Iraq’s parliament endorsed on Monday dawn the largest budget in the country’s history at 198.91 trillion Iraqi dinars ($153 billion), with a deficit of 64.36 trillion dinars.
This comes after months of political wrangling and four days of voting on individual articles.
Supporters of the budget pointed out that it will expand Iraq’s social safety net, including state food rations while allocating significant spending for critical infrastructure.
The approved budget projects 2023 revenue at about $103.3 billion, based on an expected price of $70 per barrel for oil exports, the main source of income for Iraq.
Meanwhile, the exports were estimated at 3.5 million barrels a day, including 400,000 thousand barrels from the Kurdish region. The budget estimates a deficit of about $48 billion.
“The new budget is a cause for concern, as it relies heavily on oil revenue,” said Mudhar Mohammed Salih, al-Sudani’s adviser for financial affairs. “If oil prices drop, the deficit will increase, forcing the government to borrow money. This is a risky proposition, as it could lead to debt problems.“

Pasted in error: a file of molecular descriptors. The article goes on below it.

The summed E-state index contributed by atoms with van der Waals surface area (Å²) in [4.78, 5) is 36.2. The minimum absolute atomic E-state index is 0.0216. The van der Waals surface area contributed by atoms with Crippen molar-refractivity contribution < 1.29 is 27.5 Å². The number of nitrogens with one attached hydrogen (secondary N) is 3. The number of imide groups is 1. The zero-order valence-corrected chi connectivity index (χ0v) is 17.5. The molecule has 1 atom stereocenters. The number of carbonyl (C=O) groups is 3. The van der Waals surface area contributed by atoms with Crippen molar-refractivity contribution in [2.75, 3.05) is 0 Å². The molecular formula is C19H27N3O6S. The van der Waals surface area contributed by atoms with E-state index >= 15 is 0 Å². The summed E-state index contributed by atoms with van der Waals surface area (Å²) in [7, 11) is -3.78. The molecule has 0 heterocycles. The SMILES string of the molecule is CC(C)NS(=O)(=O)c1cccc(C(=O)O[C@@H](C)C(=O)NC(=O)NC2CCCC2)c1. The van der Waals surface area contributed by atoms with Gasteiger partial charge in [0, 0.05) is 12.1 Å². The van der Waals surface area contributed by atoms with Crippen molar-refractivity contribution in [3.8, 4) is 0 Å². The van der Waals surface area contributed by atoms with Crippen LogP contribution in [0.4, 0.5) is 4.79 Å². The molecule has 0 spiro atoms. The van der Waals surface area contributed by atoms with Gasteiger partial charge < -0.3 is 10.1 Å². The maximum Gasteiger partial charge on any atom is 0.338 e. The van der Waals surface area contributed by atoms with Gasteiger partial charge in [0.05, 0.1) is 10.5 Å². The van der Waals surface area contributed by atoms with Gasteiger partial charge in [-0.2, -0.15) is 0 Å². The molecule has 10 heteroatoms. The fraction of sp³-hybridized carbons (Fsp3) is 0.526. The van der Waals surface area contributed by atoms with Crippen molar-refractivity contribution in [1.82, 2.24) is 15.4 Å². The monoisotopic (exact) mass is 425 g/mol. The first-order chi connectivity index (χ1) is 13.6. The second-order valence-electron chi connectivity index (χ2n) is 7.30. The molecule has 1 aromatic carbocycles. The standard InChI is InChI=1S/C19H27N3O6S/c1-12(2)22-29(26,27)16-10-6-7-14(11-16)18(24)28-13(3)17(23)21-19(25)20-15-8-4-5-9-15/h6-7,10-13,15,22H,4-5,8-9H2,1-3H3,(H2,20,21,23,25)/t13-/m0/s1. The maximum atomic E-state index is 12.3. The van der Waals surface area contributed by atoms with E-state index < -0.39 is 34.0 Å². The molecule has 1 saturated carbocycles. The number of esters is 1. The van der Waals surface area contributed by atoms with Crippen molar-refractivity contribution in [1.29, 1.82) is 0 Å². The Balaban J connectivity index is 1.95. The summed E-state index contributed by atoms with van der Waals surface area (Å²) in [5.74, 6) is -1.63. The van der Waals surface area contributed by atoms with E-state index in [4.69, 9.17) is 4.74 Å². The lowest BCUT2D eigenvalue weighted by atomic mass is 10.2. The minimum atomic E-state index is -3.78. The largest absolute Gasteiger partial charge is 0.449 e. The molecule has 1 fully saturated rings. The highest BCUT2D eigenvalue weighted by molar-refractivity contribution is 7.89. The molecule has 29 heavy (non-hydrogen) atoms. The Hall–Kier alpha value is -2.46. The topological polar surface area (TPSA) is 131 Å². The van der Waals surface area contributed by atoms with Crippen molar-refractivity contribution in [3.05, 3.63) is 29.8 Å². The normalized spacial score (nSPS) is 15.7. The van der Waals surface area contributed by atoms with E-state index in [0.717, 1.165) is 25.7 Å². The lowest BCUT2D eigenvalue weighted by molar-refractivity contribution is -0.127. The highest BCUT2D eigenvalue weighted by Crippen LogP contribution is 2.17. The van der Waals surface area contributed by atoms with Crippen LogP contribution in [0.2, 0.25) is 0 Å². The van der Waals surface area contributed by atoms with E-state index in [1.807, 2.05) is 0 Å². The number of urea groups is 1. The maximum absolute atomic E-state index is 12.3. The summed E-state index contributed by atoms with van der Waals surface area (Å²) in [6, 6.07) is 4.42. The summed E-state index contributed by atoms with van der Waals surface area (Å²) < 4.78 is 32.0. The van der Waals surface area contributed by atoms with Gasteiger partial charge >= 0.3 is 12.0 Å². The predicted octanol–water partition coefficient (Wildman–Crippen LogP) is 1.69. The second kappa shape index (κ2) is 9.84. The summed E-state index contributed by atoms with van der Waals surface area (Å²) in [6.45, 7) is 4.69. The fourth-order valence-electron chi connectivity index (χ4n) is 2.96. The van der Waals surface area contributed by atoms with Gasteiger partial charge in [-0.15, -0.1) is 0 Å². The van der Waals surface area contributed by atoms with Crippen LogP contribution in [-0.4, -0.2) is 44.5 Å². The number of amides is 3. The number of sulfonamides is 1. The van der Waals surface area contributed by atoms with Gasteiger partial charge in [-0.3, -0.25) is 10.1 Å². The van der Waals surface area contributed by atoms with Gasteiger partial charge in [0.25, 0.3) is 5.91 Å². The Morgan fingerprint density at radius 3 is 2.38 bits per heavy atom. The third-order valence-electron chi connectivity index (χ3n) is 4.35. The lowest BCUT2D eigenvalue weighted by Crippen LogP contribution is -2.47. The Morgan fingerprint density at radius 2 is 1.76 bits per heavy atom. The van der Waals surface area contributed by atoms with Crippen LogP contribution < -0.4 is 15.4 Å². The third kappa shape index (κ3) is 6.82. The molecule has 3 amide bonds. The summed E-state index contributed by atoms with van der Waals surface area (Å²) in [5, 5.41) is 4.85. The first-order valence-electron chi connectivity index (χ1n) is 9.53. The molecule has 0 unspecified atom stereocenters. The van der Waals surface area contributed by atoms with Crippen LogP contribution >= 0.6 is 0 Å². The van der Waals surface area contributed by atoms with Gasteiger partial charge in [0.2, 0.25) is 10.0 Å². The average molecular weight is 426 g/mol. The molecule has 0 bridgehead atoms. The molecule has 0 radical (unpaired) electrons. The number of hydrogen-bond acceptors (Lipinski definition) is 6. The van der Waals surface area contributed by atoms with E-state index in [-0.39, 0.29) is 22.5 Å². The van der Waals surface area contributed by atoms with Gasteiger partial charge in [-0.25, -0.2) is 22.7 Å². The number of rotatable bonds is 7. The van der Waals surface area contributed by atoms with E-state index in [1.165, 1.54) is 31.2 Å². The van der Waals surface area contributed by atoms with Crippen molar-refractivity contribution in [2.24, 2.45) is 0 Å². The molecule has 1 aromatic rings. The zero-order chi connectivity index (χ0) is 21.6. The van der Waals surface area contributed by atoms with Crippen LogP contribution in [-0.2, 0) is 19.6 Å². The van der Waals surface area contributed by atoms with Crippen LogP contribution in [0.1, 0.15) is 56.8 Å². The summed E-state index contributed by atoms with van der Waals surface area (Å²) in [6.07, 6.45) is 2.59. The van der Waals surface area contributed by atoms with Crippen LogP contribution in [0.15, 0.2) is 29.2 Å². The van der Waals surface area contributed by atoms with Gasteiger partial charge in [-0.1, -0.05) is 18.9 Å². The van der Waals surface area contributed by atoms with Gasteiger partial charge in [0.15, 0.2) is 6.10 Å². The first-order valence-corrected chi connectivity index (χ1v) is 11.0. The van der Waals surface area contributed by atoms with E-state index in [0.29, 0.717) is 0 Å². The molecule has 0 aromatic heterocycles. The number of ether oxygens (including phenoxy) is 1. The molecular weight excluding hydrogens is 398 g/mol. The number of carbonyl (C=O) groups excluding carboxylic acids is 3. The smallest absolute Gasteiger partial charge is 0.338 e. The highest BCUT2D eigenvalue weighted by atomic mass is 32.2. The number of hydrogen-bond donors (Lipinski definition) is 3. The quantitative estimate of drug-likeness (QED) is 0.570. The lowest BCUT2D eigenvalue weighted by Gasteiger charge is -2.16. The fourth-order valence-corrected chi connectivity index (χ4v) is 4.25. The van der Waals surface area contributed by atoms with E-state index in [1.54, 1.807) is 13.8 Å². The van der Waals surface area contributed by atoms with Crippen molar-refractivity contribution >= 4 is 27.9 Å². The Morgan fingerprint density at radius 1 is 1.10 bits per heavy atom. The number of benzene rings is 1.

Last month, the International Monetary Fund (IMF) warned that the “fiscal loosening” proposed in Iraq’s budget plan could lead to inflation and exchange rate volatility in the short run, while in the medium term, oil price fluctuations could lead to “critical macroeconomic stability risks.”
“Barring a large increase in oil prices, the current fiscal stance could lead to mounting deficits and intensifying financing pressures in the coming years,” the report said.